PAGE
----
Equitable Growth Provides Comments to the U.S. Bureau of Economic Analysis on its New Personal Income Distribution Report

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In December 2021, the United States Bureau of Economic Analysis released a report that investigated the feasibility of releasing its distribution personal income product on a quarterly basis. This feasibility study is an important first step toward providing more timely data on the distribution of income growth in the U.S. economy, but the BEA report concluded that existing data sources are insufficient to create quarterly measures. valid, informative and transparent.

Equitable Growth has previously argued that the BEA report demonstrates the importance of providing more resources to the agency to meet the needs of policymakers and the public. Appropriation bills currently before the US Congress provide specific funding to improve this key prototype data set, which is an important addition to federal statistics.

This personal income distribution product is unique among all the data published by federal statistical agencies to track income inequality. This BEA dataset provides valuable information to many economic actors, including households, businesses, academic researchers, and economic policymakers, about how economic inequality affects economic growth and stability in the United States. This is precisely why it must be published on a quarterly basis.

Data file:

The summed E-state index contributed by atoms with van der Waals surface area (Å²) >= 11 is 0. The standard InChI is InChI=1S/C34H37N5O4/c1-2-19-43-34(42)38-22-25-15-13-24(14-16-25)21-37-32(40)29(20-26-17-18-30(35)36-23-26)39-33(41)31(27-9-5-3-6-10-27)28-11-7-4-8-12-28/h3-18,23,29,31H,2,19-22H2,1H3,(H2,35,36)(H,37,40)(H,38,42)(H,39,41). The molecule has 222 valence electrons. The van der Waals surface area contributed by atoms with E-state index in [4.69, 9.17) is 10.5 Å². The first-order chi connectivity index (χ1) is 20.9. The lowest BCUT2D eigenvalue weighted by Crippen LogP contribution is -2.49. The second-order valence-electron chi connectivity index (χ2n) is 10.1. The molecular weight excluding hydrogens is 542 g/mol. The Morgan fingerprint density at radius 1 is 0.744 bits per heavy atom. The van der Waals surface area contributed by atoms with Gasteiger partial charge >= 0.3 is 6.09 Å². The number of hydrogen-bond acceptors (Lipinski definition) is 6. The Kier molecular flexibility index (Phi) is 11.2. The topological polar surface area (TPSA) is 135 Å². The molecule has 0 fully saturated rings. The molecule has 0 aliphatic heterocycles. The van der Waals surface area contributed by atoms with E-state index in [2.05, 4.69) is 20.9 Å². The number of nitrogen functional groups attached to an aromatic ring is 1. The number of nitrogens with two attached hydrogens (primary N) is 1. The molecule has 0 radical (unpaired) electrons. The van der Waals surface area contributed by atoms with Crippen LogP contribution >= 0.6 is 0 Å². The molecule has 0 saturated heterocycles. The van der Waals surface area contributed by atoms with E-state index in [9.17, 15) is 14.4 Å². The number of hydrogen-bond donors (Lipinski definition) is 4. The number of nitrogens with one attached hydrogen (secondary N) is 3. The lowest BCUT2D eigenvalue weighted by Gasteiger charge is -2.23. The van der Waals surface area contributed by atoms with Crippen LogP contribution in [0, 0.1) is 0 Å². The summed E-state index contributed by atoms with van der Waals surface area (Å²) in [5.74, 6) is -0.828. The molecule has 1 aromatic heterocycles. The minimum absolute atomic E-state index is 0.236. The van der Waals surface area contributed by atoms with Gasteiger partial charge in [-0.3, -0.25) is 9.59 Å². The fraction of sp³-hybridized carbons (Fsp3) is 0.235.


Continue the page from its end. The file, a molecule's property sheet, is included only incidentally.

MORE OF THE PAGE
In this commentary, Equitable Growth’s director of economic measurement policy, Austin Clemens, argues that the US Bureau of Economic Analysis should consider whether the methods used by other research teams creating national distribution accounts sub-annually could yield useful early and quarterly estimates of income-based disparities in economic growth. .

There is no other data series produced by a federal statistical agency that provides such a comprehensive overview of how the US economy is performing for all Americans up and down the income scale. A faster release schedule will ensure this valuable resource can be used to inform business decisions, develop responsive policies and plan for the future.

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